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The University of Southampton
Doctoral College

Towards More Diversity, Equity and Inclusion in Academia


By University of Southampton doctoral researchers, Helen Currie and Salma Sabour

On Thursday 10 September 2020, a diverse audience of approximately 120 PGRs and staff members from across all disciplines and faculties at the University of Southampton, attended a virtual seminar on diversity, inclusion, and equity (EDI) in academia.  The event was organised by the PGR-EDI representatives of the Faculty of Engineering and Physical Sciences’ School of Engineering (Helen Currie and Salma Sabour) and the Doctoral College and was funded by the Activities Fund for the Festival of Doctoral Research (Dr Heather Mackenzie and Catherine Howe).

The virtual event welcomed three very exciting keynote speakers: Dr. Sheila Kanani (Royal Astronomical Society - RAS - @SaturnSheila), Dr. Alexis Stokes (Harvard School of Engineering and Applied Sciences - @DrAJStokes), and Dr. Jess Wade (Imperial College London’s Department of Chemistry - @JessWade).

The first speaker of the day, Dr Sheila Kanani, explored the history and progress made within the RAS: moving from a gentleman’s only organisation to officially accepting membership from women, with the 2016 centenary event involving a celebration of women in astronomy. She presented the use of baseline data to evolve, improve and encourage diversity, and explained how the RAS act as a support network for Fellows on diversity matters. The measurable improvement of the RAS over the last 6 years lead by example, highlighting practices that can be implemented in academic environments. For instance, implementing support systems at conferences to mitigate issues of harassment or bullying. Dr Kanani concluded her talk with an apt and profound quote: “Astronomy is for everyone; the sky is for everyone.”

“Are we treating diversity, equity, inclusion as an add on … or are we treating it as the foundation or infrastructure which we build on?” With forthright questions, Dr Alexis Stokes captured the attention of the audience. Dr Stokes investigated key facts and concepts in relation to diversity: from the importance of leadership statements in creating language shift - calling out white privilege in academia - to the importance of diversity as the foundation and infrastructure of a university, rather than merely an add-on. She presented tools to restore equity at the interpersonal (words, actions, behaviours and beliefs), institutional (policies, practices, rules, and curriculum) and cultural (dominant values and stories) levels. Dr Stokes concluded her talk with a quote from James Baldwin: “Not everything that is faced can be changed, but nothing can be changed until it is faced.”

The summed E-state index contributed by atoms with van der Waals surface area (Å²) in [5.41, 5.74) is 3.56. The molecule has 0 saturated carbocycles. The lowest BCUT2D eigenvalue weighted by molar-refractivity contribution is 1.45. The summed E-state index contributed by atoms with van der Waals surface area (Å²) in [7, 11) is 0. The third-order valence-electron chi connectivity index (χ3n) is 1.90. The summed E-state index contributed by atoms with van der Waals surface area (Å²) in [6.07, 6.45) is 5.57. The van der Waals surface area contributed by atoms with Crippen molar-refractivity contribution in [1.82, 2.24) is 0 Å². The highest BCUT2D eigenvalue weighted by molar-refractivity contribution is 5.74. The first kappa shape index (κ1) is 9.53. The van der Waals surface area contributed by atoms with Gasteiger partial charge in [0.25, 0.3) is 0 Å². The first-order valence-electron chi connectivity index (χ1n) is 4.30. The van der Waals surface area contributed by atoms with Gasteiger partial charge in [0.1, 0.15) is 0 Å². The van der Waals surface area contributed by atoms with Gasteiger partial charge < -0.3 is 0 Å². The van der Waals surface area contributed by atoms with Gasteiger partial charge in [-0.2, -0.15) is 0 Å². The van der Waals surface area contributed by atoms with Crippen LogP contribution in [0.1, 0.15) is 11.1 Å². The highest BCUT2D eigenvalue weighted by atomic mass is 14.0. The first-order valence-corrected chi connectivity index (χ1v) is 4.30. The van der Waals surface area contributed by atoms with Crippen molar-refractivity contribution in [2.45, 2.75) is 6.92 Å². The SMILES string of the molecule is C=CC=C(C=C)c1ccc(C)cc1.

Dr Jess Wade discussed some of the figures in relation to diversity in the UK, and how disparities are being further highlighted in the light of the ongoing pandemic. Dr Wade supplied many key resources and emphasized the real need for representation within science to inspire future generations from a diverse range of backgrounds. Her powerful talk proved the importance of public engagement and outreach in STEM as fundamental drivers for addressing diversity and inclusion and tackling class and background biases, noting that “community and sense of belonging is so crucial”.

This seminar was a reminder that we all have a responsibility to enact positive change, from interpersonal and institutional levels to the cultural level. As an academic community, it is our responsibility to educate ourselves and to keep demanding change in our working environments by having the difficult conversations, drawing on the experience of others and working with diversity experts. The speakers illustrate the personal and professional range of important EDI issues and advocate having conversations about race, class, and minority groups alongside recognising one's privilege and biases.

All three speakers provided resources for further research that will be shared in the next Doctoral College Digest. The talks have been recorded and will be accessible as a future learning resource.

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